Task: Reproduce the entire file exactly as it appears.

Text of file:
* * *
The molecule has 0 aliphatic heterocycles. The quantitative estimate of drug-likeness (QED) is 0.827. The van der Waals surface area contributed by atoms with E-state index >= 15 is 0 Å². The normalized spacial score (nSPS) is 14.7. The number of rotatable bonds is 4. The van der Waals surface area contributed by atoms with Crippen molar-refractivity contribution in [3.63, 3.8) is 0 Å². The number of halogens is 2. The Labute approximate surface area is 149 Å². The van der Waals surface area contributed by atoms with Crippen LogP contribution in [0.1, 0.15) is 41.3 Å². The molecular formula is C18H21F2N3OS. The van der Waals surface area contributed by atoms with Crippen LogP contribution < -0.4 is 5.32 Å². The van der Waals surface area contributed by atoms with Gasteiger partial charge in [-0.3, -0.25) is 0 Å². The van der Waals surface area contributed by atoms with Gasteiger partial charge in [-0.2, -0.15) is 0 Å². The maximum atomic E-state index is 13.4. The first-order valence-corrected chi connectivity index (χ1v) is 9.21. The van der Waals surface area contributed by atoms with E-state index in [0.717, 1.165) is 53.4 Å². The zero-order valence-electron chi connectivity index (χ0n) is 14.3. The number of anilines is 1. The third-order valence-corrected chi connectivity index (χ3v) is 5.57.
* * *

The molecule has 0 aliphatic heterocycles. The quantitative estimate of drug-likeness (QED) is 0.827. The van der Waals surface area contributed by atoms with E-state index >= 15 is 0 Å². The normalized spacial score (nSPS) is 14.7. The number of rotatable bonds is 4. The van der Waals surface area contributed by atoms with Crippen molar-refractivity contribution in [3.63, 3.8) is 0 Å². The number of halogens is 2. The Labute approximate surface area is 149 Å². The van der Waals surface area contributed by atoms with Crippen LogP contribution in [0.1, 0.15) is 41.3 Å². The molecular formula is C18H21F2N3OS. The van der Waals surface area contributed by atoms with Crippen LogP contribution < -0.4 is 5.32 Å². The van der Waals surface area contributed by atoms with Gasteiger partial charge in [-0.3, -0.25) is 0 Å². The van der Waals surface area contributed by atoms with Gasteiger partial charge in [-0.2, -0.15) is 0 Å². The maximum atomic E-state index is 13.4. The first-order valence-corrected chi connectivity index (χ1v) is 9.21. The van der Waals surface area contributed by atoms with E-state index in [0.717, 1.165) is 53.4 Å². The zero-order valence-electron chi connectivity index (χ0n) is 14.3. The number of anilines is 1. The third-order valence-corrected chi connectivity index (χ3v) is 5.57.